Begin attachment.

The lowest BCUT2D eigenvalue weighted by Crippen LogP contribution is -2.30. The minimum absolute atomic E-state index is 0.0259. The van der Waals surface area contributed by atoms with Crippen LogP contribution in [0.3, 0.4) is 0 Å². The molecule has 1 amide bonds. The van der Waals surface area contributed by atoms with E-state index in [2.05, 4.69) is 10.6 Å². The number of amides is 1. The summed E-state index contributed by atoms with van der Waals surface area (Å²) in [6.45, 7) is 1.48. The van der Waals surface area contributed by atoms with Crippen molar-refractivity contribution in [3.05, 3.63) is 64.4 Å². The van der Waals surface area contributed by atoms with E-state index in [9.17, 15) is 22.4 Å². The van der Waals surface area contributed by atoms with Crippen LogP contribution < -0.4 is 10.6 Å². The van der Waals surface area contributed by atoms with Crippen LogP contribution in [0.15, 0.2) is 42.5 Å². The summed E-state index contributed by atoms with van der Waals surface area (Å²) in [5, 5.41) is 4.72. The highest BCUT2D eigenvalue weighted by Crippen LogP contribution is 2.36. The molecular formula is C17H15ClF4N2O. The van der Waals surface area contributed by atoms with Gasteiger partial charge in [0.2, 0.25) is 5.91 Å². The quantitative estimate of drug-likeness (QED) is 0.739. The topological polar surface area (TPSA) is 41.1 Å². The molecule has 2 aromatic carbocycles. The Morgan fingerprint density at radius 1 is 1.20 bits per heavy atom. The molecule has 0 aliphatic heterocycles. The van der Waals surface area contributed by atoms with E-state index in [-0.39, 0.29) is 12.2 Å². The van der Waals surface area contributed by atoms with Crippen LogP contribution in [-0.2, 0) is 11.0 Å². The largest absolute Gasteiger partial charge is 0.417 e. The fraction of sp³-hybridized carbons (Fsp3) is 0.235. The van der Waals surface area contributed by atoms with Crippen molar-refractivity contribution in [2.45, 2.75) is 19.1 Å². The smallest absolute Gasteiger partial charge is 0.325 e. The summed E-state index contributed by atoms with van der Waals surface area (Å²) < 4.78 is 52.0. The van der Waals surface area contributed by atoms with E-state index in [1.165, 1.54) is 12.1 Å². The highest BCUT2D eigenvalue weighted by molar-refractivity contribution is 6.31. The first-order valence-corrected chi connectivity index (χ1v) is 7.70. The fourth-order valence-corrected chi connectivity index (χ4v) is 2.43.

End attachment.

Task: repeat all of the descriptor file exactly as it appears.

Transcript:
The lowest BCUT2D eigenvalue weighted by Crippen LogP contribution is -2.30. The minimum absolute atomic E-state index is 0.0259. The van der Waals surface area contributed by atoms with Crippen LogP contribution in [0.3, 0.4) is 0 Å². The molecule has 1 amide bonds. The van der Waals surface area contributed by atoms with E-state index in [2.05, 4.69) is 10.6 Å². The number of amides is 1. The summed E-state index contributed by atoms with van der Waals surface area (Å²) in [6.45, 7) is 1.48. The van der Waals surface area contributed by atoms with Crippen molar-refractivity contribution in [3.05, 3.63) is 64.4 Å². The van der Waals surface area contributed by atoms with E-state index in [9.17, 15) is 22.4 Å². The van der Waals surface area contributed by atoms with Crippen LogP contribution < -0.4 is 10.6 Å². The van der Waals surface area contributed by atoms with Crippen LogP contribution in [0.15, 0.2) is 42.5 Å². The summed E-state index contributed by atoms with van der Waals surface area (Å²) in [5, 5.41) is 4.72. The highest BCUT2D eigenvalue weighted by Crippen LogP contribution is 2.36. The molecular formula is C17H15ClF4N2O. The van der Waals surface area contributed by atoms with Gasteiger partial charge in [0.2, 0.25) is 5.91 Å². The quantitative estimate of drug-likeness (QED) is 0.739. The topological polar surface area (TPSA) is 41.1 Å². The molecule has 2 aromatic carbocycles. The Morgan fingerprint density at radius 1 is 1.20 bits per heavy atom. The molecule has 0 aliphatic heterocycles. The van der Waals surface area contributed by atoms with E-state index in [-0.39, 0.29) is 12.2 Å². The van der Waals surface area contributed by atoms with Crippen LogP contribution in [-0.2, 0) is 11.0 Å². The largest absolute Gasteiger partial charge is 0.417 e. The fraction of sp³-hybridized carbons (Fsp3) is 0.235. The van der Waals surface area contributed by atoms with Crippen molar-refractivity contribution in [2.45, 2.75) is 19.1 Å². The smallest absolute Gasteiger partial charge is 0.325 e. The summed E-state index contributed by atoms with van der Waals surface area (Å²) < 4.78 is 52.0. The van der Waals surface area contributed by atoms with E-state index in [1.165, 1.54) is 12.1 Å². The highest BCUT2D eigenvalue weighted by molar-refractivity contribution is 6.31. The first-order valence-corrected chi connectivity index (χ1v) is 7.70. The fourth-order valence-corrected chi connectivity index (χ4v) is 2.43.